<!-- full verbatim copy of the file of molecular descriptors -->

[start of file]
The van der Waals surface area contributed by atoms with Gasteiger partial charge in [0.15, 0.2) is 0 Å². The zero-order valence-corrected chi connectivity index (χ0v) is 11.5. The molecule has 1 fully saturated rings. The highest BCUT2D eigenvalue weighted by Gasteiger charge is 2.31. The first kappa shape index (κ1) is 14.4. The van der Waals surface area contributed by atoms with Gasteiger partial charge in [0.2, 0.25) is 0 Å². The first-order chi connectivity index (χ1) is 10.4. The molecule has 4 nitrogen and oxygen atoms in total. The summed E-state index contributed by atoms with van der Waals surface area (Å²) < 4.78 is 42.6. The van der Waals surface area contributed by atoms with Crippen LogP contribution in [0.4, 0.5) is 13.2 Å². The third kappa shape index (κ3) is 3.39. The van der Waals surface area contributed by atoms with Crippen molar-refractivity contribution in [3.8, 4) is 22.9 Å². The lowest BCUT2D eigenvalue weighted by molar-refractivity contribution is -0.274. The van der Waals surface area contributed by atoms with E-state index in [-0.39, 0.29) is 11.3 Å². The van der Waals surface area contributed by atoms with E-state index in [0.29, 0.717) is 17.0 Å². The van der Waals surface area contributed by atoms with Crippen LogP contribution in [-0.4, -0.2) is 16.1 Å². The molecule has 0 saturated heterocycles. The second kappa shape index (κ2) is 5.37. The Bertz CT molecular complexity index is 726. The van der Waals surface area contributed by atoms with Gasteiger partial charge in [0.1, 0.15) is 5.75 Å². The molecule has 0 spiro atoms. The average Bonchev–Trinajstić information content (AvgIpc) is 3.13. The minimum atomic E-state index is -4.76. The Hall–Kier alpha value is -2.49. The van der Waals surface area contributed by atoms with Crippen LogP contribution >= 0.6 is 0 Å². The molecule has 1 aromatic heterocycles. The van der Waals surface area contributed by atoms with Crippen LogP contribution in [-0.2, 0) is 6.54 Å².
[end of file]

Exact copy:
The van der Waals surface area contributed by atoms with Gasteiger partial charge in [0.15, 0.2) is 0 Å². The zero-order valence-corrected chi connectivity index (χ0v) is 11.5. The molecule has 1 fully saturated rings. The highest BCUT2D eigenvalue weighted by Gasteiger charge is 2.31. The first kappa shape index (κ1) is 14.4. The van der Waals surface area contributed by atoms with Gasteiger partial charge in [0.2, 0.25) is 0 Å². The first-order chi connectivity index (χ1) is 10.4. The molecule has 4 nitrogen and oxygen atoms in total. The summed E-state index contributed by atoms with van der Waals surface area (Å²) < 4.78 is 42.6. The van der Waals surface area contributed by atoms with Crippen LogP contribution in [0.4, 0.5) is 13.2 Å². The third kappa shape index (κ3) is 3.39. The van der Waals surface area contributed by atoms with Crippen molar-refractivity contribution in [3.8, 4) is 22.9 Å². The lowest BCUT2D eigenvalue weighted by molar-refractivity contribution is -0.274. The van der Waals surface area contributed by atoms with E-state index in [-0.39, 0.29) is 11.3 Å². The van der Waals surface area contributed by atoms with E-state index in [0.29, 0.717) is 17.0 Å². The van der Waals surface area contributed by atoms with Crippen LogP contribution in [-0.4, -0.2) is 16.1 Å². The molecule has 0 saturated heterocycles. The second kappa shape index (κ2) is 5.37. The Bertz CT molecular complexity index is 726. The van der Waals surface area contributed by atoms with Gasteiger partial charge in [0.1, 0.15) is 5.75 Å². The molecule has 0 spiro atoms. The average Bonchev–Trinajstić information content (AvgIpc) is 3.13. The minimum atomic E-state index is -4.76. The Hall–Kier alpha value is -2.49. The van der Waals surface area contributed by atoms with Crippen LogP contribution >= 0.6 is 0 Å². The molecule has 1 aromatic heterocycles. The van der Waals surface area contributed by atoms with Crippen LogP contribution in [-0.2, 0) is 6.54 Å².